Voice AI, data privacy, and kids: What’s now and what’s next

January 27, 2023

Rectangle Circle

One of the few areas of growing bipartisan agreement among US politicians is around regulatory action to protect children’s online privacy. And while a recent push for new children’s privacy bills wasn’t successful in congress, advocates are continuing to work on getting important new legislation passed (including an update to COPPA) in the short to medium term.

Companies, particularly those with digital products used by children, have an obligation to design their solutions in a way that safeguards the information of users. These companies also have an obligation to stay up to date with and employ the latest privacy practices across their digital products and associated online services.

So, this Data Privacy Week, we’re taking a look at best practices for data and privacy protection — including, of course, children’s voice data privacy — and what’s coming next from governmental bodies.

In this privacy checkup, we explore the latest regulatory requirements, protection laws, and privacy practices. 

What’s now: Data privacy practices 

Staying true to privacy-by-design principles 

With companies collecting an unprecedented amount of user data, privacy-by-design is an essential measure to protect personal information from unauthorized access and misuse. It’s also an important way for companies to build trust with end users and the wider public. 

Privacy by design comprises six core principles: 

  1. Taking a proactive approach to privacy that aims to prevent risks or infractions (e.g., such as a child accessing malicious content or sharing data with third-party services without consent).  
  2. Ensuring privacy is the default setting within any system or product. 
  3. Embedding privacy into the design of products — and doing so in a way that still enables full functionality (avoiding false trade-offs) and great experiences across products. 
  4. Ensuring data is secure and private throughout its use (and securely destroyed). 
  5. Ensuring visibility and transparency for users and providers. 
  6. Making privacy controls user-friendly. 

Staying accountable 

Failure to uphold accountability and compliance requirements comes with significant business risk. For example, Meta was just fined $400 million for violating GDPR. Epic Games paid over $500 million to the FTC in a recent settlement, and the French government fined Apple about $8 million for failing to get user consent related to targeted and personalized advertising. 

Privacy laws like GDPR, COPPA, and FERPA may offer important privacy safeguards, but today, companies need to think well beyond “letter of the law” compliance. They need to implement processes and structures that bring those measures to life as built-in DNA to their products, and as part of the actual and daily end-user experience. 

What’s next for data privacy

States taking the lead 

In the U.S at least, states have been more active than the federal government in creating new privacy regulations. Connecticut and Utah will join California, Colorado, and Virginia with new privacy laws going into effect this year.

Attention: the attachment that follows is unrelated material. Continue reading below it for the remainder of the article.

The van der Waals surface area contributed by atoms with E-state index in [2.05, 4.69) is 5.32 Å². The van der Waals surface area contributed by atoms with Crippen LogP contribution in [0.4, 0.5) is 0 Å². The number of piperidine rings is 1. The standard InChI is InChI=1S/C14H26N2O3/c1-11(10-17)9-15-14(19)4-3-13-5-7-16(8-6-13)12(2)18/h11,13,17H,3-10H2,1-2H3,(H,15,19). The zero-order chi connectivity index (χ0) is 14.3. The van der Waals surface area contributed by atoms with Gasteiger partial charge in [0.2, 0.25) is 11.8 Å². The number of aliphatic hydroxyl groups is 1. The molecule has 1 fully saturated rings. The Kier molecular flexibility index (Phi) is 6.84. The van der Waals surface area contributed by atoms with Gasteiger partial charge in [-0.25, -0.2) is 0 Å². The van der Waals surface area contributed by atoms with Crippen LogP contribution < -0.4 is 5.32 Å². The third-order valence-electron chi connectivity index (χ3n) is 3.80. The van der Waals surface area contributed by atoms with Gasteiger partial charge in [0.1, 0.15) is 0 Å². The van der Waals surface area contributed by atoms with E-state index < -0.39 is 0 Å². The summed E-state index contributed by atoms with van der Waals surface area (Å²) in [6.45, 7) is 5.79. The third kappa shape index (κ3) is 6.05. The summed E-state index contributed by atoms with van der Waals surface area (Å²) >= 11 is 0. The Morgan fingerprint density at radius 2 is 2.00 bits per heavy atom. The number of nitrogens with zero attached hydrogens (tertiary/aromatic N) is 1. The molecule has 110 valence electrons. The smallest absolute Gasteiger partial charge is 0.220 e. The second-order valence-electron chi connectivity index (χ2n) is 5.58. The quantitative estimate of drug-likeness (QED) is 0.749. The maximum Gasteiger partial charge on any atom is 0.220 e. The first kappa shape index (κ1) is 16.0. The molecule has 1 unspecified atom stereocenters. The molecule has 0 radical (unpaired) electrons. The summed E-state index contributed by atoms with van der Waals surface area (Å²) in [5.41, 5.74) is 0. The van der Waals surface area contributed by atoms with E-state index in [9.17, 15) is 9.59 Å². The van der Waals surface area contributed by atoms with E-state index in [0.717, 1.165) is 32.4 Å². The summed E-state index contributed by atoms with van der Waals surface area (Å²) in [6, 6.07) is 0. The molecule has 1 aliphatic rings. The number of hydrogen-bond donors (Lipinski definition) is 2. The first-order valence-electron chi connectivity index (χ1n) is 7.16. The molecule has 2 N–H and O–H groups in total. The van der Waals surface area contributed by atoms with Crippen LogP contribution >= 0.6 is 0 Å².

More regulation on the way? 

Yes, there is. An article this month in the MIT Technology Review predicts new EU regulations for generative AI, and it’s likely that the US regulatory body, the FTC, will follow suit.

Taking a closer look via impact assessments and algorithm audits 

The California Age-Appropriate Design Code, which was passed in 2022 and goes into effect in 2024, requires covered entities to complete a data protection impact assessment for any new product, service, or feature, including plans to mitigate or eliminate risk to young users.

And as the use of algorithms expands, Stanford’s Human-Centered AI program offers best practices on conducting audits to understand the impact of algorithms on both individual users and society more broadly. 

Privacy, voice tech, and kids 

Privacy-minded voice AI companies like SoapBox protect children’s voice data by using data best practices, including 

  • Keeping data secure through anonymization and encryption.
  • Preventing other (non-voice) data related to the identity of a child from being collected or received by the system. 
  • Only using voice data to improve accuracy (not for marketing or shared with third parties for any other purpose).  
  • Giving clients the choice on the jurisdiction for data processing and whether data can be retained for product improvement purposes. 
A photo of a girl sitting at a desk, talking into a laptop computer.

About SoapBox’s approach to voice data privacy

SoapBox is a privacy-first company. We take a privacy-by-design approach to building our voice technology and to the collection and processing of children’s voice data. 

Since 2013, SoapBox has worked with PRIVO, a safe harbor company in the US, to ensure we maintain our role as leaders when it comes to privacy-first processes and approaches. 

We believe that all children have a right to voice data privacy, and we will continue to advocate for the expansion of legislation covering data protections for children in the US and globally. 

Resources on voice data privacy

Looking to dive deeper into voice AI, data privacy, and kids? Here are some of our popular privacy resources and publications:

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